Cubs

Sitting on the brink of elimination, Cubs dealt another dose of misery

Sitting on the brink of elimination, Cubs dealt another dose of misery

As Jason Kipnis touched home plate and was greeted by his Indians teammates in the first base dugout, Wrigley Field fell so silent, sounds of the Cleveland celebration could be heard on the opposite end of the stadium.

Wrigley Field was that quiet after Kipnis - a native of Northbrook - drilled a backbreaking three-run homer into the teeth of the wind blowing straight in from right field.

That was the icing on the cake for the Cubs as they were handed a gut-wrenching loss for the second straight night, a 7-2 defeat at the hands of the Indians in front of packed house of fans forced to endure another dose of misery.

The festive mood of the Halloween weekend in Wrigleyville has transformed into a anxious mess of frustration and bewilderment.

"We gotta do our best to not even worry about that stuff," Kris Bryant said. "It’s fun for us to see that, the pictures of everybody outside and so many people. We can’t get too caught up in that.

"Hopefully we win out and these first, whatever, four games will be forgotten."

The Wrigley crowd actually had a lot to cheer about early on as Dexter Fowler led off the bottom of the first inning with a double and came around to score two batters later on Anthony Rizzo's RBI single.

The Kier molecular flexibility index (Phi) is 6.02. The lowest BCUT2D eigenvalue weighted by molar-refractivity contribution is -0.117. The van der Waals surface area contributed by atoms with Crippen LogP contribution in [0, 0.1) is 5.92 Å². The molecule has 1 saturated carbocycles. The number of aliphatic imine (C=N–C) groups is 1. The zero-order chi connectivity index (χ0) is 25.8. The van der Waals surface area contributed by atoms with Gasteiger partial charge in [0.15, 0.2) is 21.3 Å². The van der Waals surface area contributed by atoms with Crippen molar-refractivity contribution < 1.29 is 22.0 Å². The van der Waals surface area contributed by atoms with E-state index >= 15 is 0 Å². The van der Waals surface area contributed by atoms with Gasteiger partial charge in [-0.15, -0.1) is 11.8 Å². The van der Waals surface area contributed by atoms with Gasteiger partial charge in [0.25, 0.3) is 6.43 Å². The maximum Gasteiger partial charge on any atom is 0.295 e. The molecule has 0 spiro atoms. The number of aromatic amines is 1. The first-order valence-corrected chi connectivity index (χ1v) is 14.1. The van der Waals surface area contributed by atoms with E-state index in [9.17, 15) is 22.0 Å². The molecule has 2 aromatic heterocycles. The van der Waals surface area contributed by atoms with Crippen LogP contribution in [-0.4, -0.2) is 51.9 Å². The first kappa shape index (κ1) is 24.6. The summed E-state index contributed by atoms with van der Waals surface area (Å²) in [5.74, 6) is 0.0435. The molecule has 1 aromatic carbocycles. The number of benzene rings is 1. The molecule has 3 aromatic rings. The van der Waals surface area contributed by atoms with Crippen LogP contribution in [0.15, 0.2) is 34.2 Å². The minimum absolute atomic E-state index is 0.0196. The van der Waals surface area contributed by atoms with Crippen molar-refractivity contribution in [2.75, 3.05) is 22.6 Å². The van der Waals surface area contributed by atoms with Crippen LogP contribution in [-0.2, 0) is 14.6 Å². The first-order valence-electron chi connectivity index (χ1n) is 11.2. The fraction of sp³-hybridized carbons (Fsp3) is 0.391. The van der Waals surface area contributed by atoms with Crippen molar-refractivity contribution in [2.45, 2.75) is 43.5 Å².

John Lackey, the battle-tested veteran who was signed for these "Big Boy Games," immediately gave up the lead, however, as Carlos Santana led off the second inning with a solo homer. 

Jason Heyward pointed to that moment as the change in momentum in the ballgame and he was right. It was all Cleveland from there.

The Indians added another run on Bryant's second error of the second inning when he threw away Corey Kluber's swinging bunt.

"We gave up the homer; that ball was properly struck," Joe Maddon said. "The other run we kind of gave to them. The ball never left the infield and they got another run."